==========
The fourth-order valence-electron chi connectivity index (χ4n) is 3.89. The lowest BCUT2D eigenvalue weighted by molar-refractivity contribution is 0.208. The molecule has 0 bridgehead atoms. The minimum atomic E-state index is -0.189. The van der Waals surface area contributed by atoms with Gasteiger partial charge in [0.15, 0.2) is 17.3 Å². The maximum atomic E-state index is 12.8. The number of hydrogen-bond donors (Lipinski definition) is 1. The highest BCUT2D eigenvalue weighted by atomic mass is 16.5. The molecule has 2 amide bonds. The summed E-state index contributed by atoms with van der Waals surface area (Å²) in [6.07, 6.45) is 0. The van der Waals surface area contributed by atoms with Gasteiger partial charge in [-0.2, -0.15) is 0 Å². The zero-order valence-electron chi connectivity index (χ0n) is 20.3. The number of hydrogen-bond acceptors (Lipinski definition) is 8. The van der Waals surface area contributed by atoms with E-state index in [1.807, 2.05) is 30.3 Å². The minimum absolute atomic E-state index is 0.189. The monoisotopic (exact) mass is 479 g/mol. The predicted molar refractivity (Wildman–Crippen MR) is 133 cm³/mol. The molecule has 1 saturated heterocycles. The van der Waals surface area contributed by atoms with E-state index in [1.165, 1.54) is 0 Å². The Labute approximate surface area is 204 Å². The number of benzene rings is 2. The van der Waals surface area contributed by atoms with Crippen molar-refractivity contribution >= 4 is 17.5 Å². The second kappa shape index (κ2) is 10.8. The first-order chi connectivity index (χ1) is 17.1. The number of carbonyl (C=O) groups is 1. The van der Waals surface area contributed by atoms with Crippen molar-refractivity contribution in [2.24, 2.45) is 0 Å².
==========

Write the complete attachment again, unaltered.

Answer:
The fourth-order valence-electron chi connectivity index (χ4n) is 3.89. The lowest BCUT2D eigenvalue weighted by molar-refractivity contribution is 0.208. The molecule has 0 bridgehead atoms. The minimum atomic E-state index is -0.189. The van der Waals surface area contributed by atoms with Gasteiger partial charge in [0.15, 0.2) is 17.3 Å². The maximum atomic E-state index is 12.8. The number of hydrogen-bond donors (Lipinski definition) is 1. The highest BCUT2D eigenvalue weighted by atomic mass is 16.5. The molecule has 2 amide bonds. The summed E-state index contributed by atoms with van der Waals surface area (Å²) in [6.07, 6.45) is 0. The van der Waals surface area contributed by atoms with Gasteiger partial charge in [-0.2, -0.15) is 0 Å². The zero-order valence-electron chi connectivity index (χ0n) is 20.3. The number of hydrogen-bond acceptors (Lipinski definition) is 8. The van der Waals surface area contributed by atoms with E-state index in [1.807, 2.05) is 30.3 Å². The minimum absolute atomic E-state index is 0.189. The monoisotopic (exact) mass is 479 g/mol. The predicted molar refractivity (Wildman–Crippen MR) is 133 cm³/mol. The molecule has 1 saturated heterocycles. The van der Waals surface area contributed by atoms with E-state index in [1.165, 1.54) is 0 Å². The Labute approximate surface area is 204 Å². The number of benzene rings is 2. The van der Waals surface area contributed by atoms with Crippen molar-refractivity contribution >= 4 is 17.5 Å². The second kappa shape index (κ2) is 10.8. The first-order chi connectivity index (χ1) is 17.1. The number of carbonyl (C=O) groups is 1. The van der Waals surface area contributed by atoms with Crippen molar-refractivity contribution in [2.24, 2.45) is 0 Å².